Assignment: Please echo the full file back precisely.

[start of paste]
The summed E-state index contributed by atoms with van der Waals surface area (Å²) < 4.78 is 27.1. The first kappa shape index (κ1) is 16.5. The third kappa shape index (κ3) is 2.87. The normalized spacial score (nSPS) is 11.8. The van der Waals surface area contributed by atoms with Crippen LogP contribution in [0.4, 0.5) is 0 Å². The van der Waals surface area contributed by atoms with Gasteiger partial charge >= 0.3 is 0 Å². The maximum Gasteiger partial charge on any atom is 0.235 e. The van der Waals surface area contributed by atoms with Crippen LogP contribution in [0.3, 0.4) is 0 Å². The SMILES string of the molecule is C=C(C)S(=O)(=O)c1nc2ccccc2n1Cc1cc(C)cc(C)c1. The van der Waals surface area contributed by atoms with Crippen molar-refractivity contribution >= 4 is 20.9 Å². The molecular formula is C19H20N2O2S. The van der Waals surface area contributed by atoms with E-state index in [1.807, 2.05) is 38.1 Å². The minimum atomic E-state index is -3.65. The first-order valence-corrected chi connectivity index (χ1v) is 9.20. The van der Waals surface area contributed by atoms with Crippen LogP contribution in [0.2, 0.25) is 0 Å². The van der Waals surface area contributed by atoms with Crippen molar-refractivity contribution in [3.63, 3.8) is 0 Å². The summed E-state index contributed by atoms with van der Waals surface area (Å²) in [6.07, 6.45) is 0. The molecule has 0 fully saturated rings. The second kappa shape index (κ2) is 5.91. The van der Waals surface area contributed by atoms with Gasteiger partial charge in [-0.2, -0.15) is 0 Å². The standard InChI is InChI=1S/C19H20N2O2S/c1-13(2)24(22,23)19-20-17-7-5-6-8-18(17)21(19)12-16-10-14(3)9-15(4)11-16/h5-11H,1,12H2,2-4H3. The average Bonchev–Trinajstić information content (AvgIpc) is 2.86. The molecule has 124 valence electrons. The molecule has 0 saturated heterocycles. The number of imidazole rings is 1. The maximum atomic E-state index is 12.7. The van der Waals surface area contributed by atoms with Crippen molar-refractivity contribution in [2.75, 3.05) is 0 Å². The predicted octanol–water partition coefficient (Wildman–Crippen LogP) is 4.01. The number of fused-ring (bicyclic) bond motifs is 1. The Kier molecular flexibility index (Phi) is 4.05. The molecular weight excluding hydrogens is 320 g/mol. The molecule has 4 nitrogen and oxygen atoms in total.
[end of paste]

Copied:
The summed E-state index contributed by atoms with van der Waals surface area (Å²) < 4.78 is 27.1. The first kappa shape index (κ1) is 16.5. The third kappa shape index (κ3) is 2.87. The normalized spacial score (nSPS) is 11.8. The van der Waals surface area contributed by atoms with Crippen LogP contribution in [0.4, 0.5) is 0 Å². The van der Waals surface area contributed by atoms with Gasteiger partial charge >= 0.3 is 0 Å². The maximum Gasteiger partial charge on any atom is 0.235 e. The van der Waals surface area contributed by atoms with Crippen LogP contribution in [0.3, 0.4) is 0 Å². The SMILES string of the molecule is C=C(C)S(=O)(=O)c1nc2ccccc2n1Cc1cc(C)cc(C)c1. The van der Waals surface area contributed by atoms with Crippen molar-refractivity contribution >= 4 is 20.9 Å². The molecular formula is C19H20N2O2S. The van der Waals surface area contributed by atoms with E-state index in [1.807, 2.05) is 38.1 Å². The minimum atomic E-state index is -3.65. The first-order valence-corrected chi connectivity index (χ1v) is 9.20. The van der Waals surface area contributed by atoms with Crippen LogP contribution in [0.2, 0.25) is 0 Å². The van der Waals surface area contributed by atoms with Crippen molar-refractivity contribution in [3.63, 3.8) is 0 Å². The summed E-state index contributed by atoms with van der Waals surface area (Å²) in [6.07, 6.45) is 0. The molecule has 0 fully saturated rings. The second kappa shape index (κ2) is 5.91. The van der Waals surface area contributed by atoms with Gasteiger partial charge in [-0.2, -0.15) is 0 Å². The standard InChI is InChI=1S/C19H20N2O2S/c1-13(2)24(22,23)19-20-17-7-5-6-8-18(17)21(19)12-16-10-14(3)9-15(4)11-16/h5-11H,1,12H2,2-4H3. The average Bonchev–Trinajstić information content (AvgIpc) is 2.86. The molecule has 124 valence electrons. The molecule has 0 saturated heterocycles. The number of imidazole rings is 1. The maximum atomic E-state index is 12.7. The van der Waals surface area contributed by atoms with Crippen molar-refractivity contribution in [2.75, 3.05) is 0 Å². The predicted octanol–water partition coefficient (Wildman–Crippen LogP) is 4.01. The number of fused-ring (bicyclic) bond motifs is 1. The Kier molecular flexibility index (Phi) is 4.05. The molecular weight excluding hydrogens is 320 g/mol. The molecule has 4 nitrogen and oxygen atoms in total.